In the age of modern fitness media, many people have completely discarded front deltoid isolation movements. The logic behind this is that the front delt is already heavily worked on common exercises like the bench and shoulder press. There is some truth in this, but I do not think that means I think you should neglect front delt isolation work.
Without a doubt, the best exercise for front delt isolation is the barbell front raise. Here is the completed guide on how to do the movement:
Table of contents
How To Do Front Raises With A Barbell?
Step By Step
Using a pronated grip, grip the barbell with your hands shoulder width apart. Let the bar rest down on your thighs.
Through the movement make sure you keep your core and lower back tight and engaged. Your shoulder blades should be retracted and stuck in place. You want to limit the sway of your torso.
While keeping your arms straight or elbows slightly bent, raise the bar in front of you to shoulder level. Squeeze your shoulders at the top of the rep.
Slowly lower the bar back down towards your thighs.
How Many Sets and Reps?
I think that the delts like most small muscles respond best to higher volume. When I train delts, I am not really chasing personal records. I rather focus on a solid mind-muscle connection and getting a good pump. For these goals, I prefer to stick in the 12-20 rep range. Since I also take very little rest, I sometimes will also do as many as 5 sets.
If you already have a dedicated shoulder/push/upper day, I would tack these on towards the end to fully exhaust the front deltoids.
Which Muscles Are Worked During A Front Raise?
If you are just getting started with strength training, it may be a bit confusing to understand which exercises work which muscles, especially for a complex body part like the shoulder joint.
Essentially, the shoulder is broken up into three heads: anterior (front), lateral (side), and posterior (rear). You can generally think of your shoulder heads working like this:
Front Delt: Pressing, Internal Rotation
Side Delt: Abduction, Raising your arms to your side
Rear Delt: External Rotation, Pulling behind you towards your head
In terms of the barbell front raise, it is definitely a shoulder exercise. Your front deltoids are the primary mover here. However, there are a number of secondary muscles involved as well:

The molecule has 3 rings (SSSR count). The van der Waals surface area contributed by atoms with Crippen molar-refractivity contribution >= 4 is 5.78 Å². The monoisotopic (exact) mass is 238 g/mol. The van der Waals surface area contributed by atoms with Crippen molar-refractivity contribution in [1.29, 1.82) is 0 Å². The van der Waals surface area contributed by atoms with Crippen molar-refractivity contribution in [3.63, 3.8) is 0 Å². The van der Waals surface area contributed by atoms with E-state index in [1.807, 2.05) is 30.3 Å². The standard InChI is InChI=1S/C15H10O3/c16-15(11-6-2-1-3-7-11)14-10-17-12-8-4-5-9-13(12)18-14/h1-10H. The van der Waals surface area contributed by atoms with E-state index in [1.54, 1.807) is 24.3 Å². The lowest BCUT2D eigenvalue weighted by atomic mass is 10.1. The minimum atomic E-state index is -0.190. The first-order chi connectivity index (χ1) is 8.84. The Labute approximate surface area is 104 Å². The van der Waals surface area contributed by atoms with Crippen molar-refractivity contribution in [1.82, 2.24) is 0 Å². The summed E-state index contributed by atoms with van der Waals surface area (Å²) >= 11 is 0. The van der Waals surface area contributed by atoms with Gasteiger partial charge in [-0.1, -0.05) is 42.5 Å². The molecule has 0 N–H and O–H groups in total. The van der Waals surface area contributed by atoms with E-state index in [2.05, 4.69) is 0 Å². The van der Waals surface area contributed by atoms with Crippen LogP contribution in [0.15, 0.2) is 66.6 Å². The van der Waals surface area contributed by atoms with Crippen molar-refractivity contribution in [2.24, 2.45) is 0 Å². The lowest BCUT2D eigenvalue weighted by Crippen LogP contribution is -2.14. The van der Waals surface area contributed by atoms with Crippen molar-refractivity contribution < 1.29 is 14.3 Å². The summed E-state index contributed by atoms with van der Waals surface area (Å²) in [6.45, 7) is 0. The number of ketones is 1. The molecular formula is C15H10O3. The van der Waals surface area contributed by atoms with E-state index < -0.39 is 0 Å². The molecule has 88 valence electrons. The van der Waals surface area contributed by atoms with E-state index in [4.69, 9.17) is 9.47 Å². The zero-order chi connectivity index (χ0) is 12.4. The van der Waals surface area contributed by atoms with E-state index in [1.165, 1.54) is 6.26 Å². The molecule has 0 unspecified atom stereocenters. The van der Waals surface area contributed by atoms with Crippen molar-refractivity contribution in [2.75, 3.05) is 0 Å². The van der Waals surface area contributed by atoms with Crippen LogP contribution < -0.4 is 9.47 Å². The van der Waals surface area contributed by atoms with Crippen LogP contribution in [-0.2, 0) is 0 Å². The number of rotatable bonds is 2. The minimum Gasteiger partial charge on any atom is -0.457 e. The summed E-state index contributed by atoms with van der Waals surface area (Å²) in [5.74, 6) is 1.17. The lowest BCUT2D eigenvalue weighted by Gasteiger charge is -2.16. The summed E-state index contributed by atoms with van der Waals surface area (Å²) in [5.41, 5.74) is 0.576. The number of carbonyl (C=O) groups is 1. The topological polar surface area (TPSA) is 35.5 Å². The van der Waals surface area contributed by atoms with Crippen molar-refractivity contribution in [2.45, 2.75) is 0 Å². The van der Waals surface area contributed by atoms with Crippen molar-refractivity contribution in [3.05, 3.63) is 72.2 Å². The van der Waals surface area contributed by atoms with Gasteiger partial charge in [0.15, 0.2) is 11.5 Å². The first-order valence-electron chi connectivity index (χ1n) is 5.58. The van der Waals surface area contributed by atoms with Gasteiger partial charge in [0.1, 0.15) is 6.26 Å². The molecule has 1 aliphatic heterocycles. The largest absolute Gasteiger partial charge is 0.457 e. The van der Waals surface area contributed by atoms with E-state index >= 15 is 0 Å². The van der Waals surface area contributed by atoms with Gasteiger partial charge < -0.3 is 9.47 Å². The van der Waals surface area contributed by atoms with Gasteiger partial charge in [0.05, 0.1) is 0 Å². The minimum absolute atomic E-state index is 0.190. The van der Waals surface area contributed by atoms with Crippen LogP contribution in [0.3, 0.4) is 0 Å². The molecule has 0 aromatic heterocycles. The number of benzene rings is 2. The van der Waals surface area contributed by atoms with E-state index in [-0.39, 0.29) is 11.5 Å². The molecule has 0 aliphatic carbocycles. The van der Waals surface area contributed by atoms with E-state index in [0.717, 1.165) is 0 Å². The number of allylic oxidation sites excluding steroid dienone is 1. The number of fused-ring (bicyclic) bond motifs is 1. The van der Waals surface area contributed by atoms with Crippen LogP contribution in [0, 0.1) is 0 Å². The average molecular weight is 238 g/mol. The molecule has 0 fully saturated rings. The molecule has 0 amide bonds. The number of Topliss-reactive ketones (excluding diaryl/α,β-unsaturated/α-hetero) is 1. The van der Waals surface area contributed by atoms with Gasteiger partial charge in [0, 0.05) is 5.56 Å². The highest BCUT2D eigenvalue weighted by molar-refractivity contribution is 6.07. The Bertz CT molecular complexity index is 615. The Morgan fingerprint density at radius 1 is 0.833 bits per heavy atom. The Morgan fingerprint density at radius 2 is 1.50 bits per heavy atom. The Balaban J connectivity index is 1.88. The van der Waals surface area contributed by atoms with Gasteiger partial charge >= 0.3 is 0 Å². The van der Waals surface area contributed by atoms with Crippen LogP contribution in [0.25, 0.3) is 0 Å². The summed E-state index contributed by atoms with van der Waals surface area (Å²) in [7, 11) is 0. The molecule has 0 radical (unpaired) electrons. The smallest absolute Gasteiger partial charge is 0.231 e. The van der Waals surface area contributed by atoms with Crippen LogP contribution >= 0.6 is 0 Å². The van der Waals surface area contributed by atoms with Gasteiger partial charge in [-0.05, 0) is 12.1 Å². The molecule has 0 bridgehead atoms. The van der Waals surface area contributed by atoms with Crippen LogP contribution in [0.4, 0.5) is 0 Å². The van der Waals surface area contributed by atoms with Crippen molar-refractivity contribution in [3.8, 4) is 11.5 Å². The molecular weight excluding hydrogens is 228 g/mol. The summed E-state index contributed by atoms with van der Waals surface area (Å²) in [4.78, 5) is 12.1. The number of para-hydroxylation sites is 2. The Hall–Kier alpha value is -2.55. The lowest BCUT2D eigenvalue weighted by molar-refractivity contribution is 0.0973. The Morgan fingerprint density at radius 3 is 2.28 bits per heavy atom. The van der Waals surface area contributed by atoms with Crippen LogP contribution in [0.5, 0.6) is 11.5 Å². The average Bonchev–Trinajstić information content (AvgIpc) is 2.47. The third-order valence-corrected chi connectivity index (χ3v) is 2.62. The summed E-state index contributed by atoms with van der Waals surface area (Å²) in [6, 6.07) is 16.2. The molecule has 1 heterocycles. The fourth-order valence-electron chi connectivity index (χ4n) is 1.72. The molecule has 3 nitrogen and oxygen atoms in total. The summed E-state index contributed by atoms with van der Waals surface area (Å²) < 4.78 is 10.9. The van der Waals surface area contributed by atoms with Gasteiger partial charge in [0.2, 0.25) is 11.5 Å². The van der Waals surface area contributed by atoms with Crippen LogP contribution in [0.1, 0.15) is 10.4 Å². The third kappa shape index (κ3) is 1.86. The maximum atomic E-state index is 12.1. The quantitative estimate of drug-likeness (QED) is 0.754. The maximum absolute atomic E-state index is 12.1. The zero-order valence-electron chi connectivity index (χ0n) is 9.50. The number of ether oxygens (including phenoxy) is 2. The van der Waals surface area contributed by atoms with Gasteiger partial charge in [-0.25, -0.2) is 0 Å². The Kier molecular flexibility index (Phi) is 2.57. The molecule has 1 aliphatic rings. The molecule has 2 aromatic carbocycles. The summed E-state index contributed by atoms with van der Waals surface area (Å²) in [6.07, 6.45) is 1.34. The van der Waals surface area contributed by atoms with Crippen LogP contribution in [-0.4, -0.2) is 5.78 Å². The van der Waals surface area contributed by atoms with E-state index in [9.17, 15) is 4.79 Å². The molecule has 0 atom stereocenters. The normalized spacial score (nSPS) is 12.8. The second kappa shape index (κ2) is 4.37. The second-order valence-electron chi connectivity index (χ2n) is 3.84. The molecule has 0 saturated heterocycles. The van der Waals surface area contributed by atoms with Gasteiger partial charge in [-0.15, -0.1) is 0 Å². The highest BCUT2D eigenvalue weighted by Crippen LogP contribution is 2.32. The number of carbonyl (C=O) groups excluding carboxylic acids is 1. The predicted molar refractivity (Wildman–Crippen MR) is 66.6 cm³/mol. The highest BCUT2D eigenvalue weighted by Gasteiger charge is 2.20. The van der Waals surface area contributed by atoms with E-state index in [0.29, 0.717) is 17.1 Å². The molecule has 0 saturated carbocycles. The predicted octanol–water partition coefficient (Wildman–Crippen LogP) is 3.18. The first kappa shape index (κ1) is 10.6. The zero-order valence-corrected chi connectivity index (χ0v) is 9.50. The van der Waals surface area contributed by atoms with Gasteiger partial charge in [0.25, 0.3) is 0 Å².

Pectoralis major clavicular head (Pecs)
Barbell Front Raises Common Mistakes
Using Too Much Weight
As I said before the front raise is an exercise where you should be targeting higher reps. There is no reason to try to max out on this movement. If you try to go too heavy, your form will just break down and you will start using momentum and risk injury.
Not Using Full Range Of Motion
When you do a front raise, your starting position should be with the barbell at your thighs and your rep should end when the barbell is at shoulder height. You should not be stopping with the barbell at your chest or ribs. The top portion of this exercise is the most valuable, it is where you will get to feel your shoulders the most. Lower the weight if you cannot get full reps done.
Why Should I Do Barbell Front Raises?
As we mentioned earlier, we are well aware that you have probably heard that you should not directly train your front delts. I really do get the logic since the front deltoids are heavily worked in other exercises.
However, I just think that people also need to realize how much a well-developed front delt can help your upper body pop. In most poses, the front delts are front a center and can help you look more defined and muscular. Not to mention, the front delt work will help your upper chest pop more as well.
Do I Need To Use A Barbell? Front Raise Variations
You do not need to use a barbell, I just think that barbells are the best tool for this exercise since they make sure you stay strict with your form and allow you to use the most weight.
That being said, if you find a barbell to be uncomfortable for whatever reason here are a few variations you could try as well:
Cable Front Raises
Dumbbell Front Raise
Incline Front Raises
Aren’t Front Raises Dangerous?
Lots of people tend to shy away from shoulder isolation work due to fear of injury. However, as long as you are using good form and NOT going too heavy you should be fine. Front raises are a proven movement that has been done for decades.
Should I Do Front Raises Or Side Raises?
I think that you being doing both in your workout routine if you want to maximize upper body strength and hypertrophy. However, if you can only do one, I think that you should opt for the side raise.
Simply put, I think the side raise will contribute more to changing the look of your physique than a front raise will. The added width and 3-D look of a well-developed side delt cannot be overstated.
Also, it is just true that for most of you the front deltoid is not really a lagging body part. Meanwhile, unless you directly target the side delts, you could use the added width.
Are barbell front raises good?
Yes, they are good, valid exercises but should not be prioritized over compound movements.
What muscles do barbell front raises work?
Front and side delt primarily.
Is barbell front raise effective?
Yes, the front raise is effective at isolating your front delt.
Should you go heavy on front raises?
No, stick to a moderate weight which you can do for 12-20 reps.
Is the barbell front raise a push or pull?
It is neither, but it works the muscles associated more with pushing.